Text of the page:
I leave for my UConn Senior Trip to Europe tomorrow and decided to search the internet for photography tips (after all, I want to shoot as much as possible). I found 10 quick, simple tips on how, and what, to take pictures of when you’re traveling.
1) Framing is important: This can mean the rule of thirds, or just knowing how to frame a subject the right way. You want to create an appealing photograph, and the basics are important.
2) The rule of thirds that I just mentioned. Most people automatically want to place the key subject in the dead-center of the frame. The rule of thirds discourages that, placing the subject 1/3 from the top/bottom/left/right of the frame.
3) Seek the “golden hour“: This refers to the first or last hour of daylight. It casts a golden glow on subjects, adding interesting light and shadows to your photos.
4) How not to crop people: When taking photos of people, it’s important to know how to frame them. You don’t want to cut someone off at the elbows or ankles, it makes them look odd. It’s better to crop them mid-calf, mid-thigh, etc.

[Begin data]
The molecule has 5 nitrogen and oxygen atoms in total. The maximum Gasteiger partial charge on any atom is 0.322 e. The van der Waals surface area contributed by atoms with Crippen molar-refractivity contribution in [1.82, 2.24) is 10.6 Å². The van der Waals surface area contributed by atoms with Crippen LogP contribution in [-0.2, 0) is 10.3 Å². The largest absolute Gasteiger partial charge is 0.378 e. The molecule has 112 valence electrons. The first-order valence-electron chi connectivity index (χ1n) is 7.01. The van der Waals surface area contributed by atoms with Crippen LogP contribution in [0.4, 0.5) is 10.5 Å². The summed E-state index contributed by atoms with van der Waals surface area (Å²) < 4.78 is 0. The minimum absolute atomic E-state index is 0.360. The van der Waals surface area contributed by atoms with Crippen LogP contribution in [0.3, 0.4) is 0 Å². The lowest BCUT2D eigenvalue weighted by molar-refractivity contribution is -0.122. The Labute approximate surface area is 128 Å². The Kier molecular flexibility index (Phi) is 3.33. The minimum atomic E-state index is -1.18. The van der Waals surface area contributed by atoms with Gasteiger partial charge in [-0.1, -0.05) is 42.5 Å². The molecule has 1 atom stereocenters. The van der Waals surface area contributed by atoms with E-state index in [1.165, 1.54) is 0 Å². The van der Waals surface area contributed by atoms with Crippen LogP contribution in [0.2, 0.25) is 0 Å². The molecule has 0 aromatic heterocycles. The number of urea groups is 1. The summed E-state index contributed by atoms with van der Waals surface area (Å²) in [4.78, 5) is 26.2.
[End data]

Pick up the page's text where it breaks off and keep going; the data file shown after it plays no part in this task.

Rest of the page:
5) Turn off the flash: I always prefer natural lighting. Learn the aperture and shutter settings on your camera and you can come up with fantastic photos without a harsh flash.
6) Don’t be afraid to shoot mundane things: These little things can remind you of the spirit of your trip. Obviously everyone wants photos of the big monuments and landmarks, but sometimes a photo of a lonely flower or old building can be just as special to your trip.
7) Become your own tripod: Simply leaning against a wall or placing your camera on a ledge can help you take clear photos without a tripod, especially in low lighting with a long exposure. Face it, we’re not as stable as a brick wall.
8) Look for reflections in still water: This adds interest, perspective and frankly, beauty to photos. Who doesn’t love reflections?
9) Consider your options when photographing strangers: Sometimes you see people engaging in activities that are interesting, fun, romantic or exciting. You can do two things: sneakily zoom in on them and snap a picture, or go up to them and ask for a close up. Sometimes having that extra confidence to ask can create a better picture. Grow a pair!
10) Capture triangles: Angles are great in photos. They add a sense of perspective for the viewers of the photo, putting them in the scene. Angles and triangles are pleasing to the eye. Try to find some!